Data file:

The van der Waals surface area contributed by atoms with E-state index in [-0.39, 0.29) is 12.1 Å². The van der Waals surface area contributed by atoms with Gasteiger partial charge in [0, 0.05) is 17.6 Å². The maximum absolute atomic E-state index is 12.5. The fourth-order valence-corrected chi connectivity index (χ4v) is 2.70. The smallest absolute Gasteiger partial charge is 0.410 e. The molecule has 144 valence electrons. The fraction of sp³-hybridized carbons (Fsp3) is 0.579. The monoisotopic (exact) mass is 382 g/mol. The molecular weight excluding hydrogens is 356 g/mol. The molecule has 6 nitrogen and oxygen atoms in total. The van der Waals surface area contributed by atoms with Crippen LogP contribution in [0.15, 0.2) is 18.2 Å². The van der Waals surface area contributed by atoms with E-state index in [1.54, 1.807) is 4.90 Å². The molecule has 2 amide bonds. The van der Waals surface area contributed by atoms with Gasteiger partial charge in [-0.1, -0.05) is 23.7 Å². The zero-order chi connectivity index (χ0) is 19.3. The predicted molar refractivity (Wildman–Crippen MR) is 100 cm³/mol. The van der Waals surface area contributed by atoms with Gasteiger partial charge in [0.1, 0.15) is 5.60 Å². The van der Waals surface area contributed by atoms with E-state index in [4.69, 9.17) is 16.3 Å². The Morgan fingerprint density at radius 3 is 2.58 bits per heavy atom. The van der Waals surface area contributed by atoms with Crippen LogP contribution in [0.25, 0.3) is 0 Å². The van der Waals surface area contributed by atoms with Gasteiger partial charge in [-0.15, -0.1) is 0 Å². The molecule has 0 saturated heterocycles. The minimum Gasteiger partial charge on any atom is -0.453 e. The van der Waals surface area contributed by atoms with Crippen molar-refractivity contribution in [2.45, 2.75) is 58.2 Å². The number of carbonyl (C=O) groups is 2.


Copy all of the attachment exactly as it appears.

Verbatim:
The van der Waals surface area contributed by atoms with E-state index in [-0.39, 0.29) is 12.1 Å². The van der Waals surface area contributed by atoms with Gasteiger partial charge in [0, 0.05) is 17.6 Å². The maximum absolute atomic E-state index is 12.5. The fourth-order valence-corrected chi connectivity index (χ4v) is 2.70. The smallest absolute Gasteiger partial charge is 0.410 e. The molecule has 144 valence electrons. The fraction of sp³-hybridized carbons (Fsp3) is 0.579. The monoisotopic (exact) mass is 382 g/mol. The molecular weight excluding hydrogens is 356 g/mol. The molecule has 6 nitrogen and oxygen atoms in total. The van der Waals surface area contributed by atoms with Crippen LogP contribution in [0.15, 0.2) is 18.2 Å². The van der Waals surface area contributed by atoms with E-state index in [1.54, 1.807) is 4.90 Å². The molecule has 2 amide bonds. The van der Waals surface area contributed by atoms with Gasteiger partial charge in [-0.1, -0.05) is 23.7 Å². The zero-order chi connectivity index (χ0) is 19.3. The predicted molar refractivity (Wildman–Crippen MR) is 100 cm³/mol. The van der Waals surface area contributed by atoms with Gasteiger partial charge in [0.1, 0.15) is 5.60 Å². The van der Waals surface area contributed by atoms with E-state index in [4.69, 9.17) is 16.3 Å². The Morgan fingerprint density at radius 3 is 2.58 bits per heavy atom. The van der Waals surface area contributed by atoms with Crippen LogP contribution in [0.25, 0.3) is 0 Å². The van der Waals surface area contributed by atoms with Gasteiger partial charge in [-0.15, -0.1) is 0 Å². The molecule has 0 saturated heterocycles. The minimum Gasteiger partial charge on any atom is -0.453 e. The van der Waals surface area contributed by atoms with Crippen molar-refractivity contribution in [2.45, 2.75) is 58.2 Å². The number of carbonyl (C=O) groups is 2.